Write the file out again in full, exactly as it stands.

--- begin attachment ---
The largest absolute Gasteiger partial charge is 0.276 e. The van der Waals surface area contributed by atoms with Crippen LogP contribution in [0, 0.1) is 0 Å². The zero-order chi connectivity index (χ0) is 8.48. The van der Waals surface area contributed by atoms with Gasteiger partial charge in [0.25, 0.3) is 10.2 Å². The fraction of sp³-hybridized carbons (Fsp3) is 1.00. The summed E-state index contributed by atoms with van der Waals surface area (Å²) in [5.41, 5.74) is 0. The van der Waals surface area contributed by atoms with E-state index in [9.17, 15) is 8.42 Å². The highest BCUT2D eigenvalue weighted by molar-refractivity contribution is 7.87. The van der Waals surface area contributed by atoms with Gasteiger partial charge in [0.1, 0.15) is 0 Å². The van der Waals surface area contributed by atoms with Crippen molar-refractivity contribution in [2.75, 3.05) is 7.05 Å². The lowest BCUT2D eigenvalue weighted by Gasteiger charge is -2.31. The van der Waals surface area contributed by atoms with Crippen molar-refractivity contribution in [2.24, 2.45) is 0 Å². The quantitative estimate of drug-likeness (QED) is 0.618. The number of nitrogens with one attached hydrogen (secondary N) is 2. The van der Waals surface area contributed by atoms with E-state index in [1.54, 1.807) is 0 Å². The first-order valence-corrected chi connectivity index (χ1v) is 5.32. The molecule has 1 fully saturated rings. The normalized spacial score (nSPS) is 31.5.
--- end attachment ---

The largest absolute Gasteiger partial charge is 0.276 e. The van der Waals surface area contributed by atoms with Crippen LogP contribution in [0, 0.1) is 0 Å². The zero-order chi connectivity index (χ0) is 8.48. The van der Waals surface area contributed by atoms with Gasteiger partial charge in [0.25, 0.3) is 10.2 Å². The fraction of sp³-hybridized carbons (Fsp3) is 1.00. The summed E-state index contributed by atoms with van der Waals surface area (Å²) in [5.41, 5.74) is 0. The van der Waals surface area contributed by atoms with E-state index in [9.17, 15) is 8.42 Å². The highest BCUT2D eigenvalue weighted by molar-refractivity contribution is 7.87. The van der Waals surface area contributed by atoms with Gasteiger partial charge in [0.1, 0.15) is 0 Å². The van der Waals surface area contributed by atoms with Crippen molar-refractivity contribution in [2.75, 3.05) is 7.05 Å². The lowest BCUT2D eigenvalue weighted by Gasteiger charge is -2.31. The van der Waals surface area contributed by atoms with Crippen molar-refractivity contribution in [2.24, 2.45) is 0 Å². The quantitative estimate of drug-likeness (QED) is 0.618. The number of nitrogens with one attached hydrogen (secondary N) is 2. The van der Waals surface area contributed by atoms with E-state index in [1.54, 1.807) is 0 Å². The first-order valence-corrected chi connectivity index (χ1v) is 5.32. The molecule has 1 fully saturated rings. The normalized spacial score (nSPS) is 31.5.